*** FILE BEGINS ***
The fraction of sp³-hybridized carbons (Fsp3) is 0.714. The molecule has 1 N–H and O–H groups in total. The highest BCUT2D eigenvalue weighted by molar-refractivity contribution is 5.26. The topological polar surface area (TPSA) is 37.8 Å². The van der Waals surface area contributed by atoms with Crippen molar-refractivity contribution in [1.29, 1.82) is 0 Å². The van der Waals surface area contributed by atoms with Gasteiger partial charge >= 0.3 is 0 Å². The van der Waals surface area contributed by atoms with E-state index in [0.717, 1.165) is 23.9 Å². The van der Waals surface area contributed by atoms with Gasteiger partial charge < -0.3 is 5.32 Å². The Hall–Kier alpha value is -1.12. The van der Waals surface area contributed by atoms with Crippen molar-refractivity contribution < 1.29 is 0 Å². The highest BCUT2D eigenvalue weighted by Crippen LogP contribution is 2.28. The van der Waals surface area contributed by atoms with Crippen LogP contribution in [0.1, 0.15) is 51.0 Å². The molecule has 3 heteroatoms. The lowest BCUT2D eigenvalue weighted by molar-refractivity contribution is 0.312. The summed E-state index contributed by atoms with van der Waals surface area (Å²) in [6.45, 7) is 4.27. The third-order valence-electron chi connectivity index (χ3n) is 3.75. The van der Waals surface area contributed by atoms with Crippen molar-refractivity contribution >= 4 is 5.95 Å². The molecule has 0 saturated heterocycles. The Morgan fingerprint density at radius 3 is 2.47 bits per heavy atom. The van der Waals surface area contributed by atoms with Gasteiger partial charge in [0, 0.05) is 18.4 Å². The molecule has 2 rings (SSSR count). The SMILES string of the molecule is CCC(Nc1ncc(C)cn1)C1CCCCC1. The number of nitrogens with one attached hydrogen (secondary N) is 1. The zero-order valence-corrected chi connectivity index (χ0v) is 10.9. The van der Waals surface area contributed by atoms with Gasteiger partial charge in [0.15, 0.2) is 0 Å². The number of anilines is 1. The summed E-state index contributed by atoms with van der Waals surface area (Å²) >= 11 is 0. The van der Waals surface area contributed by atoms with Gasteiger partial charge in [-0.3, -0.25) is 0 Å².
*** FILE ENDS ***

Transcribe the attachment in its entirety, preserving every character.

The fraction of sp³-hybridized carbons (Fsp3) is 0.714. The molecule has 1 N–H and O–H groups in total. The highest BCUT2D eigenvalue weighted by molar-refractivity contribution is 5.26. The topological polar surface area (TPSA) is 37.8 Å². The van der Waals surface area contributed by atoms with Crippen molar-refractivity contribution in [1.29, 1.82) is 0 Å². The van der Waals surface area contributed by atoms with Gasteiger partial charge >= 0.3 is 0 Å². The van der Waals surface area contributed by atoms with E-state index in [0.717, 1.165) is 23.9 Å². The van der Waals surface area contributed by atoms with Gasteiger partial charge < -0.3 is 5.32 Å². The Hall–Kier alpha value is -1.12. The van der Waals surface area contributed by atoms with Crippen molar-refractivity contribution < 1.29 is 0 Å². The highest BCUT2D eigenvalue weighted by Crippen LogP contribution is 2.28. The van der Waals surface area contributed by atoms with Crippen LogP contribution in [0.1, 0.15) is 51.0 Å². The molecule has 3 heteroatoms. The lowest BCUT2D eigenvalue weighted by molar-refractivity contribution is 0.312. The summed E-state index contributed by atoms with van der Waals surface area (Å²) in [6.45, 7) is 4.27. The third-order valence-electron chi connectivity index (χ3n) is 3.75. The van der Waals surface area contributed by atoms with Crippen molar-refractivity contribution >= 4 is 5.95 Å². The molecule has 0 saturated heterocycles. The Morgan fingerprint density at radius 3 is 2.47 bits per heavy atom. The van der Waals surface area contributed by atoms with Gasteiger partial charge in [0, 0.05) is 18.4 Å². The molecule has 2 rings (SSSR count). The SMILES string of the molecule is CCC(Nc1ncc(C)cn1)C1CCCCC1. The number of nitrogens with one attached hydrogen (secondary N) is 1. The zero-order valence-corrected chi connectivity index (χ0v) is 10.9. The van der Waals surface area contributed by atoms with Gasteiger partial charge in [0.15, 0.2) is 0 Å². The number of anilines is 1. The summed E-state index contributed by atoms with van der Waals surface area (Å²) >= 11 is 0. The van der Waals surface area contributed by atoms with Gasteiger partial charge in [-0.3, -0.25) is 0 Å².